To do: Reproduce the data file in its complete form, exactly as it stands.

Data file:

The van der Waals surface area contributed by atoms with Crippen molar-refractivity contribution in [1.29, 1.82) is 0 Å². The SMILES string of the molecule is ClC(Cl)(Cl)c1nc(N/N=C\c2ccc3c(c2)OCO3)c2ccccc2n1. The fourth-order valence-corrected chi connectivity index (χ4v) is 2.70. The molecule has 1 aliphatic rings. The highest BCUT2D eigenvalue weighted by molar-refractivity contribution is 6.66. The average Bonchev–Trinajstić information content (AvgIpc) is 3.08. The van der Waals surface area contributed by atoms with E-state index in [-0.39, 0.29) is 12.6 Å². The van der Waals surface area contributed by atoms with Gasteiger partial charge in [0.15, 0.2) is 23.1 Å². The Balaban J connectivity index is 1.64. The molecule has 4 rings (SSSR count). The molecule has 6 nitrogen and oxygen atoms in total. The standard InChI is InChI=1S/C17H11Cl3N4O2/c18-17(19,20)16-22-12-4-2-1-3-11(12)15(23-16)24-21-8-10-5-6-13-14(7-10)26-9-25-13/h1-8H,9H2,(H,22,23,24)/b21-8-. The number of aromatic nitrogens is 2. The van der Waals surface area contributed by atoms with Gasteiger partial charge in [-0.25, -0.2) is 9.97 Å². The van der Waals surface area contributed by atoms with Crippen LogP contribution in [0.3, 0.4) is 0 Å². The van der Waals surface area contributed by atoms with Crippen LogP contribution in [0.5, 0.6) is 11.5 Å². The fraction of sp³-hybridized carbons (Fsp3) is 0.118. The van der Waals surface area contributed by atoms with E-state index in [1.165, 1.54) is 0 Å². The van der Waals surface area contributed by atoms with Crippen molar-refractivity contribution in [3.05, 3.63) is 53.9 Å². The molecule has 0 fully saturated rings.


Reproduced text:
The van der Waals surface area contributed by atoms with Crippen molar-refractivity contribution in [1.29, 1.82) is 0 Å². The SMILES string of the molecule is ClC(Cl)(Cl)c1nc(N/N=C\c2ccc3c(c2)OCO3)c2ccccc2n1. The fourth-order valence-corrected chi connectivity index (χ4v) is 2.70. The molecule has 1 aliphatic rings. The highest BCUT2D eigenvalue weighted by molar-refractivity contribution is 6.66. The average Bonchev–Trinajstić information content (AvgIpc) is 3.08. The van der Waals surface area contributed by atoms with E-state index in [-0.39, 0.29) is 12.6 Å². The van der Waals surface area contributed by atoms with Gasteiger partial charge in [0.15, 0.2) is 23.1 Å². The Balaban J connectivity index is 1.64. The molecule has 4 rings (SSSR count). The molecule has 6 nitrogen and oxygen atoms in total. The standard InChI is InChI=1S/C17H11Cl3N4O2/c18-17(19,20)16-22-12-4-2-1-3-11(12)15(23-16)24-21-8-10-5-6-13-14(7-10)26-9-25-13/h1-8H,9H2,(H,22,23,24)/b21-8-. The number of aromatic nitrogens is 2. The van der Waals surface area contributed by atoms with Gasteiger partial charge in [-0.25, -0.2) is 9.97 Å². The van der Waals surface area contributed by atoms with Crippen LogP contribution in [0.3, 0.4) is 0 Å². The van der Waals surface area contributed by atoms with Crippen LogP contribution in [0.5, 0.6) is 11.5 Å². The fraction of sp³-hybridized carbons (Fsp3) is 0.118. The van der Waals surface area contributed by atoms with E-state index in [1.165, 1.54) is 0 Å². The van der Waals surface area contributed by atoms with Crippen molar-refractivity contribution in [3.05, 3.63) is 53.9 Å². The molecule has 0 fully saturated rings.